THROUGH THE YEARS WITH LEBRON, IN THE WORDS OF THOSE WHO HAVE COVERED HIM
2002 The Phenom
Of all the things I remember about The Chosen One SI cover story I wrote in 2002, what stands out most is 17-year-old LeBron James piling into my small rental car in Akron with his buddies Maverick Carter and Brandon Weems for the drive to Cleveland to see the Cavaliers take on Michael Jordan and the Wizards. LeBron brought a binder full of CDs, held court with his pals at an Applebee's, taught me the slang word janky and acted like just about any other teenager—with the small exception that he got to hang out with Jordan after His Airness had hit a last-second game-winner.
2003 The Rook
Remember that LeBron didn't land in the well-cushioned lap of the Lakers or the Celtics, franchises with a history of handling messiahs. Nobody had beaten down the doors to get to Mark Price and Brad Daugherty. So what I remember about LeBron's first year was Cleveland's rocky adjustment to LeBron, not LeBron's adjustment to the NBA. The Cavs struggled to maintain that delicate balance of promoting him and preserving him, and it got the King off to a bad start with the media. As for the on-court adjustment of LeBron, the whole sports world judging him from the cheap seats? He was pretty damn good from the tip.
2006 The Second Act
My first time meeting LeBron. A number of things struck me: his basketball IQ, how polished (yet unrevealing) he was talking to the media, how his teammates deferred to him even though he was young. But despite all his attempts to act like a CEO, he was still just a kid at heart. This became clear when our photographer, Michael LeBrecht, straddled James to get a portrait shot. At which point LeBron ripped off a long, stuttering fart, then began cackling like crazy.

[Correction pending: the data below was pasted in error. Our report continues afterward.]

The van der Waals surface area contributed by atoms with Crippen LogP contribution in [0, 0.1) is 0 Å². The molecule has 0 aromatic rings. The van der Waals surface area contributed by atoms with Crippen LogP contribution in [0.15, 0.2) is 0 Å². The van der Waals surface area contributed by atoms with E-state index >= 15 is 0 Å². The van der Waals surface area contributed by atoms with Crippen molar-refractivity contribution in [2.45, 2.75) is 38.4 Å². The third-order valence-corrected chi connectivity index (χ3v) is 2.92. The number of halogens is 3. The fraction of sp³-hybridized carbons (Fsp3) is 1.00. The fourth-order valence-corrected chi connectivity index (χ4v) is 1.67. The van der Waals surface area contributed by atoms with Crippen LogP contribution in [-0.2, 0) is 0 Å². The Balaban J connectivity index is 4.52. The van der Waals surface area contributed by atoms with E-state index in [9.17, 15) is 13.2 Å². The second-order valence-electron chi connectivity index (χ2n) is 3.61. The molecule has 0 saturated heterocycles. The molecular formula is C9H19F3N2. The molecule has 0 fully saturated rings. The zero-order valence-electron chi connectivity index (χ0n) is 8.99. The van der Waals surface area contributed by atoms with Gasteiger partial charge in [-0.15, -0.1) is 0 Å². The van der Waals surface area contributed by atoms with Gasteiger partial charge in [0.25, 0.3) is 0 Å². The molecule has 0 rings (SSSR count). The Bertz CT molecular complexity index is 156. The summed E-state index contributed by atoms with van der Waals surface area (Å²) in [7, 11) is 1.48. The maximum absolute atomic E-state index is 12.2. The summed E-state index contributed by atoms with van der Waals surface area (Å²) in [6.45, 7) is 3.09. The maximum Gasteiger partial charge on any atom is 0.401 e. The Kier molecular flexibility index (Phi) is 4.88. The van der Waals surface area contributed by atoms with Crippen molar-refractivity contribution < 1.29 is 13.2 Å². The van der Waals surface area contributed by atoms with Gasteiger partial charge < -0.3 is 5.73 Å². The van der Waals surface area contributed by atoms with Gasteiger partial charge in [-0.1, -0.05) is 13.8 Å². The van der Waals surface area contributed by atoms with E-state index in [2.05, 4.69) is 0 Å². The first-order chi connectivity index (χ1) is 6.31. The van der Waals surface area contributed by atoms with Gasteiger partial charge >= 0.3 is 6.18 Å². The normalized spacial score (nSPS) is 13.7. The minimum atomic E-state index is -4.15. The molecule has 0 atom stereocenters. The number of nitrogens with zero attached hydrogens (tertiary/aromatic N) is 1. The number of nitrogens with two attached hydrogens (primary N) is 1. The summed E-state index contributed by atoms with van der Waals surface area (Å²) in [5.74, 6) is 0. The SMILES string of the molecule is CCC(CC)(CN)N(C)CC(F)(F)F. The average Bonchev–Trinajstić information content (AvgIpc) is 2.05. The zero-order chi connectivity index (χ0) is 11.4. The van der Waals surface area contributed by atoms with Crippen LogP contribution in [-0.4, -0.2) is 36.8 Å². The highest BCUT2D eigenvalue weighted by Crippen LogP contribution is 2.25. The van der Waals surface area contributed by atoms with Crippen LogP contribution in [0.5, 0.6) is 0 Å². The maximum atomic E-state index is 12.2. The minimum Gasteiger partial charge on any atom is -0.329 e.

2009 The Man, Not Yet in Full
A different LeBron. Supremely talented and supremely confident. Now he spoke like a man, acted like a man. More than anything, though, what struck me was his size. We set up an interview at the St. Regis hotel in San Francisco in January. Around that time there had been much conjecture about his weight. He looked like a linebacker, all muscle and thick shoulders. There were whispers of 270 pounds, perhaps higher, but James refused to provide a number. I was curious about two things: if he was indeed that big, and why he was reluctant to discuss it. So I brought an electronic scale to the interview, but James wouldn't get on. To me, this was LeBron in his second phase: hoping to create his own legend, looking to control as much as possible.
2012 The Champ
I had maybe 10 minutes with him. We did two or three setups, including with the trophy, which is every photographer's nightmare because it's a shiny gold ball. He took direction well, he was very affable and he gave it his all. LeBron gets his picture taken a lot, but lots of people do it often and they just suck—they're stiff or awkward. But not LeBron. He's comfortable in his own skin. That's the most important thing for any subject.
—Gregory Heisler photographer
TURN THE PAGE AND OPEN TO REVISIT SEVEN ATHLETES HONORED BY SI WHOSE GOOD WORKS CONTINUE TO SHINE THROUGH
MICHAEL J. LEBRECHT II/1DEUCE3 PHOTOGRAPHY
NATHANIEL S. BUTLER/NBAE/GETTY IMAGES